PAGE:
Ringing in a New Year spurs the temptation to cast an eye to the future. With web technologies that future is usually tomorrow – or even later this afternoon – such is the pace of change. As amazing as this is, a side effect is that there can be quite a lot of noise and it’s hard to distinguish where to dedicate your attention.
Over the past few months there’s been an increasing amount of discussion and excitement around one particular area that’s worthy of our attention, and that’s ‘Progressive Web Applications’.
Earlier last year at UVD we ran a hack day and one of the outcomes was a small side project that involves a real-time photo stream that can be shared.
Steering the development I was adamant that this could – and more importantly, should – be built as a web application rather than as an installable native app. For me, if we could build something that could simply be shared and used via a URL it would improve the usability and discoverability of the product enormously. The long term plan was to develop a good base experience as a web application, and then when we hit features that require capabilities provided by a native only app, we’d support those in an enhanced experience with a native app.
Throughout the development we managed to achieve the base experience we’d hoped for, however simple things that would make the experience so much more polished had to be sacrificed due to a lack of technical capability in the mobile browsers. Requiring a network connection to access repeat visits and having to have the application open to know when new updates were available were also big sticking points. It felt slightly unfair to be able to achieve so much on the web to be robbed the niceties that users come to expect from a digital product on their device.
Then the future happened… or at least started to.
Progressive web applications
Originally coined – I believe – by Alex Russell in the excellent article Progressive Web Apps: Escaping Tabs Without Losing Our Soul progressive web applications are the consequence of employing a suite of emerging web technologies to progressively enhance a web page with the abilities – where supported by the browser – to become more ‘appy’. In short, mobile websites can opt in to functionality to make them feel more like a native application, whilst preserving all the magic of them being websites.
As mentioned, there’s no specific technical feature or technology here; rather a range, which will no doubt expand over time. An overview of these recent additions are;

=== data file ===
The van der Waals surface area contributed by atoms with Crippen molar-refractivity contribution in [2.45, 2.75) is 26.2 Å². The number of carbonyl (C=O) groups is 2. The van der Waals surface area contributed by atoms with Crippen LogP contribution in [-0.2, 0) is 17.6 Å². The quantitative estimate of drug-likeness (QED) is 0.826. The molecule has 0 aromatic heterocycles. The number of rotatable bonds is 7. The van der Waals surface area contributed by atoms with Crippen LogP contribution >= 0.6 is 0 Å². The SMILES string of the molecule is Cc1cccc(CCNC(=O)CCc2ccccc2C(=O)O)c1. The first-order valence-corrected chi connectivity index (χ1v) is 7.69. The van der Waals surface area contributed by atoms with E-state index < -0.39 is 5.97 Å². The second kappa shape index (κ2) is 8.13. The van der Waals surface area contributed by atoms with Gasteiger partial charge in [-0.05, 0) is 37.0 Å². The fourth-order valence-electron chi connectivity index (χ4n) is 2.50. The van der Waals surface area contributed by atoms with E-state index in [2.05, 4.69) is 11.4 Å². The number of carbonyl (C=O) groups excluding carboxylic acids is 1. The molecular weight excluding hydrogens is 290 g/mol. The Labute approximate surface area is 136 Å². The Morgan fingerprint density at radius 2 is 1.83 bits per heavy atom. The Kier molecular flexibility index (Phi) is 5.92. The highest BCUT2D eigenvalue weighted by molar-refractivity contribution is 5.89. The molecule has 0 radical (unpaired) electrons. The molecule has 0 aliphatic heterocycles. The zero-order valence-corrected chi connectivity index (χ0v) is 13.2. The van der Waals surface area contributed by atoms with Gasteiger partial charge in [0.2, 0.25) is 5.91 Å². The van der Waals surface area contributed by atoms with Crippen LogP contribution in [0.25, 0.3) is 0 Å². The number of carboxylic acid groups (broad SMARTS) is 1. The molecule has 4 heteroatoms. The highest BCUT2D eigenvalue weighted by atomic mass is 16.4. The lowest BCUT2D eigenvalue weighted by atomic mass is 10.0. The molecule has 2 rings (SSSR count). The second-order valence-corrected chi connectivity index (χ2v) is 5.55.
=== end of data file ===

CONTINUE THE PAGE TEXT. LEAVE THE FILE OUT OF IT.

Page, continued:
- Service Workers which allows us to intercept network requests and thus provide a range of offline support when no network is available.
- Push API used alongside service workers, allows an application to subscribe to events and send push notifications to the users’ device, just like native applications.
- Web app manifest – A JSON file containing meta data for the web application which, amongst other things allows developers to configure how the mobile OS should launch and display on the home screen and when launching.
- Background Sync – Very much in its infancy but background sync will primarily solve the problem of trying to send data to a server when a network isn’t available by queuing it and sending it when network becomes available, even if a user has navigated away from the application. It can also request data, and along with push notifications, notify the user when that data is fetched.
- Add to Home Screen Banner – After meeting a set of requirements and a heuristic – that’s still being debated – the browser will prompt to install to home screen. If nothing else, in the short term this will help improve the awareness that web pages can be ‘installed’ to the device.
- Web Workers – whilst not new to mobile browsers, techniques to offload a lot of heavy computational work to a separate thread keeping the UI thread free and reactive are becoming better documented, which may lead to significant architectural changes in how we author apps in the future.
In the wild
Despite browser support just emerging – or being dragged kicking and screaming in mobile Safari’s case – a few stellar examples of progressive web applications exist.
FlipKart, a massive e-commerce outfit in India re-launched their mobile presence using these techniques and have an excellent writeup of their progressive web app on their blog and were featured at the chrome dev summit explaining the process.
Nolan Lawson has a stunning proof of concept – pokedex, taking his experience developing apps for native (android in this case) and attempting to create a similar experience on web. The emphasis is on performance here (network and UI responsiveness) and there’s some really interesting techniques such as using Web Workers to handle most of the application and sending rendering instructions back to the main thread to keep it as unblocked as possible. The blog post summarising his approach is arguably one of the best articles I read last year.
Progressive Web Apps are, for me, the maturing of a strategy, supported by developing technologies for building for the web. Responsive web design techniques were the genesis and we’re now seeing the next evolution.
The absolute core benefit of the web is in its reach: the ability to serve one URL and be immediately accessible to anyone with a browser on almost any device. The trade-off is varying capabilities of the browsers consuming what you serve. This is progressive enhancement: the art of distilling your product down into a core valuable experience and layering functionality as it becomes available. It’s easier said than done certainly, but more difficult when the functionality your product needs to compete simply doesn’t exist yet. Fortunately as more and more of the web is consumed on mobile devices the browsers are starting to catch up and innovate. For me this is one of the most exciting areas of web development happening this afternoon.. tomorrow.. and the future.